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Initiatives to promote access to medicines after publication of the Brazilian Policy on the Comprehensive Care of People with Rare Diseases



Rare diseases affect a small number of people compared to prevalent diseases. The vast majority of these diseases are of genetic origin, have no cure, are chronic and can lead to death. Although the right to access medicines is included in the constitutionally guaranteed right to health in Brazil, problems in the supply of medicines for rare diseases are reported in the country. This study aimed to describe and analyse the initiatives to promote access to medicines for treating rare diseases in the Unified Health System, Brazil, after the publication of the Brazilian Policy on the Comprehensive Care of People with Rare Diseases. Based on the model published by the WHO Regional Office for Europe, which described access to medicines in prelaunch, perilaunch and postlaunch policies, the initiatives referring to each category were summarized based on documentary research searched in online databases from January 2014 to December 2020.


Different actions and policy interventions were identified, which went through the expansion of resources for research and development, health regulations, incorporation of new drugs, review and publication of clinical guidelines, and expansion of the network of care facilities by the Ministry of Health. On the other hand, aspects related to care policies, pricing methods, technological development, and development of pharmaceutical service processes were not implemented.


Although it is impossible to determine the explicit motivation of such actions concerning the Policy, its publication certainly was a landmark in Brazilian society, allowing greater recognition of the needs of rare disease patients and the specificities of treatment’. However, this study suggests that the steps that make up the life cycle of medicines are not linked, lacking articulation and integration of the care network, and consequently, there is no evidence that rare disease policy publication has generated a broad impact on the promotion of access to medicines to treat rare diseases in Brazil.


Rare diseases affect a small number of people compared to prevalent diseases. However, there is no global consensus regarding their definition, and the prevalence threshold is the most commonly used descriptor [1].

Individually, these diseases have a low prevalence rate; on the other hand, collectively, they affect a substantial proportion of the population. For example, a recent study based on the European definition of rare diseases estimated between 6,000 and 8,000 types of rare diseases that affect at least 3.5–5.9% of the world population; 71.9% of those diseases are genetic and inherited, and 69.9% begin to manifest during childhood [2]. The referenced study excluded rare cancers, infectious diseases, and poisoning disorders.

In 2014, Brazil published a rare disease policy stating that rare diseases affect up to 65 people per 100,000 inhabitants [3].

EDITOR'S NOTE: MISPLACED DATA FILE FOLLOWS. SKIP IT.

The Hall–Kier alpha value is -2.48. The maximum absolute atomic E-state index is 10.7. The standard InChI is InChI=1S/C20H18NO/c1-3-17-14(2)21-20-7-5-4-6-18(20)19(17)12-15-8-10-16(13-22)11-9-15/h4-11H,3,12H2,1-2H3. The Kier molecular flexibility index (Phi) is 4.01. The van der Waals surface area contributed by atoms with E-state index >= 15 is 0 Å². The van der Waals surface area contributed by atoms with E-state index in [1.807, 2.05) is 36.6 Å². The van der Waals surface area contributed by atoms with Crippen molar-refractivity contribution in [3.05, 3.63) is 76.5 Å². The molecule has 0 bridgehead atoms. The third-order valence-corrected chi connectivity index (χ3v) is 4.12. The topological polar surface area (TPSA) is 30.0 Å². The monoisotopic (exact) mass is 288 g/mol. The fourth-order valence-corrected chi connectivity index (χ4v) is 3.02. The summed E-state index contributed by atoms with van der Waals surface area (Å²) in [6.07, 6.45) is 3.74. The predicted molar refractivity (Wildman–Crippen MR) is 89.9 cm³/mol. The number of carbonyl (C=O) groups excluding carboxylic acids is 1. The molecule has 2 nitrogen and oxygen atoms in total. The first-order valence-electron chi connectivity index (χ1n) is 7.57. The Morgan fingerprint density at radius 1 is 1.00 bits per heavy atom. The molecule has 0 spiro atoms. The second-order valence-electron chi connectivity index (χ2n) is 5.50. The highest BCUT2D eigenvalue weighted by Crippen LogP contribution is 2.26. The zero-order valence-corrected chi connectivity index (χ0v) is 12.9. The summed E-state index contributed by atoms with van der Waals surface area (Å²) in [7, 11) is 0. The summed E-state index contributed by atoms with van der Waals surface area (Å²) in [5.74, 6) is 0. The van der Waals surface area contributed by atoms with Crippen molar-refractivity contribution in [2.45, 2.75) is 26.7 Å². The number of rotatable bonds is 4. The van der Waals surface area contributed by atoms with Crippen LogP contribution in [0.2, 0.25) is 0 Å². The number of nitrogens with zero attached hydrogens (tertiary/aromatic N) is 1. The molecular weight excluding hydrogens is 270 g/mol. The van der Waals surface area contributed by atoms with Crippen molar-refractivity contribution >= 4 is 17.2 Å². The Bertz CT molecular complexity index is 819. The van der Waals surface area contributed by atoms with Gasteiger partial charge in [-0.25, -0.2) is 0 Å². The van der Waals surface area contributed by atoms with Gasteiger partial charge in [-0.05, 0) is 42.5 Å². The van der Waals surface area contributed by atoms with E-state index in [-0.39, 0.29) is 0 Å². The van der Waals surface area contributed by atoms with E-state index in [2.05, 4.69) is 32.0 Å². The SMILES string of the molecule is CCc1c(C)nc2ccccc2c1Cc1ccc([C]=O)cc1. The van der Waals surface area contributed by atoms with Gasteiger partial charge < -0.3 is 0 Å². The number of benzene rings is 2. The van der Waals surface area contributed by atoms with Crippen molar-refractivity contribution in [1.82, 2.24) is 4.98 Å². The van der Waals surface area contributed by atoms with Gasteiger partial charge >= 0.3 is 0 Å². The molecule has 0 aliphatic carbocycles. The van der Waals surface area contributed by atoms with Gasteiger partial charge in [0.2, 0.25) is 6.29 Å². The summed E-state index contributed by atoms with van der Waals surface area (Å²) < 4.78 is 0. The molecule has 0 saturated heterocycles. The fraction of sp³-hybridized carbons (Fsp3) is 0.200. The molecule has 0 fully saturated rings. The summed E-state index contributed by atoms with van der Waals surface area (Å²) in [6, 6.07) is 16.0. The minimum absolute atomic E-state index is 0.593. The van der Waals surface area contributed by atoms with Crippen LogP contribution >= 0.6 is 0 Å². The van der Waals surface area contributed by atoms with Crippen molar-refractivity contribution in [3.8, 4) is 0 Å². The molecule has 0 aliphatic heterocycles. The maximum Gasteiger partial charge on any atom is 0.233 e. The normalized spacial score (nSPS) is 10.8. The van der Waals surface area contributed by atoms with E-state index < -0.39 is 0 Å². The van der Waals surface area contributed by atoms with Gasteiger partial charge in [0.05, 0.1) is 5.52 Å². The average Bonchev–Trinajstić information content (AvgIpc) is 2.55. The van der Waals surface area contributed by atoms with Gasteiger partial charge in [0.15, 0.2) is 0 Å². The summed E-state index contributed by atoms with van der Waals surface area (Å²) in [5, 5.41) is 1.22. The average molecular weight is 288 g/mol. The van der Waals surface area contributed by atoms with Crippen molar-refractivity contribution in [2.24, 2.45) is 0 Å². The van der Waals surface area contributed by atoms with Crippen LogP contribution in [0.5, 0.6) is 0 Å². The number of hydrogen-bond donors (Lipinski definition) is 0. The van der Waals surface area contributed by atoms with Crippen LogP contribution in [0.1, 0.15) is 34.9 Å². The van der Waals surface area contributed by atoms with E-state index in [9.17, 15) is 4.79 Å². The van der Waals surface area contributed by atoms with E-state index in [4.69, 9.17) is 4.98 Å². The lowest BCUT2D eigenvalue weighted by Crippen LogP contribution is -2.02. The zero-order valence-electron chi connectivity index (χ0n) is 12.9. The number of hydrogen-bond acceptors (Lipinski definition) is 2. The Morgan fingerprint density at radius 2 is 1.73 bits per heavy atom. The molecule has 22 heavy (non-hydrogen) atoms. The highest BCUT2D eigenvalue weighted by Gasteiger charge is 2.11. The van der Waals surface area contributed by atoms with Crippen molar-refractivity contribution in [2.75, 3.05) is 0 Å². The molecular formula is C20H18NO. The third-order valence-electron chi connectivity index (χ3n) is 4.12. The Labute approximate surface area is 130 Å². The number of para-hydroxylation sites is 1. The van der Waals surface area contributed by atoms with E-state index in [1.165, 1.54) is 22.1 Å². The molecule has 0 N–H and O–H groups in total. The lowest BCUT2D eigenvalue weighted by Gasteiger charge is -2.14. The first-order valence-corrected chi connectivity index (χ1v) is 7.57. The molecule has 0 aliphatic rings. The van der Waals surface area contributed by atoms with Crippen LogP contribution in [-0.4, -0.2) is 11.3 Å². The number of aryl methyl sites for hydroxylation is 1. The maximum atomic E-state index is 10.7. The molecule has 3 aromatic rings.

The Brazilian Policy on the Comprehensive Care of People with Rare Diseases (BPCCPRD) is organized in structuring axes according to the common characteristics of the diseases: Axis I includes rare genetic diseases, and Axis II includes rare nongenetic diseases. Among the principles of the BPCCPRD are the incorporation and use of technologies aimed at promotion, prevention, and comprehensive care in the Health Care Network (HCN). Such care includes medicinal treatment and nutritional formulas when recommended within the scope of the Brazilian Unified Health System (Portuguese: Sistema Único de Saúde, SUS), whose incorporations should result from the recommendations made by the National Committee for Health Technology Incorporation (CONITEC) and the subsequent drafting of clinical guidelines [3, 4]. In the SUS, medicines for the treatment of rare diseases are mostly made available through the Specialized Component of Pharmaceutical Services (CEAF) strategy, free of charge for patients. The funding and procurement of these medicines are agreed upon among the union, states, and municipalities, organized by a commission called the Tripartite Interagency Commission (CIT). Group “1” CEAF medicines are procured and financed by the Ministry of Health. Group “2” CEAF medicines are the responsibility of the Ministry of Health and state governments. Medicines in Group 3 are the responsibility of municipalities [5].

Furthermore, the BPCCPRD proposed two complementary structural components to the HCN: the Specialized Healthcare Center (Portuguese: Serviço de Atenção Especializada) and the Rare Diseases Reference Center (Portuguese: Serviço de Referência em Doenças Raras). It also created financial incentives for accredited centres and incorporated genetic and biochemical tests [3].

In the SUS, pharmaceutical services pose a considerable challenge for managers and professionals, mainly due to the financial resources involved and the need for technical and organizational improvement. On the one hand, advances in structuring public health policies have allowed greater access to medicines and SUS services; on the other hand, there is still a need for continuous improvements, mainly regarding the population with specific needs. For example, many sufferers from rare diseases face barriers in accessing care, and a decade ago, less than 10% received specific treatment for the diseases, according to estimates [6].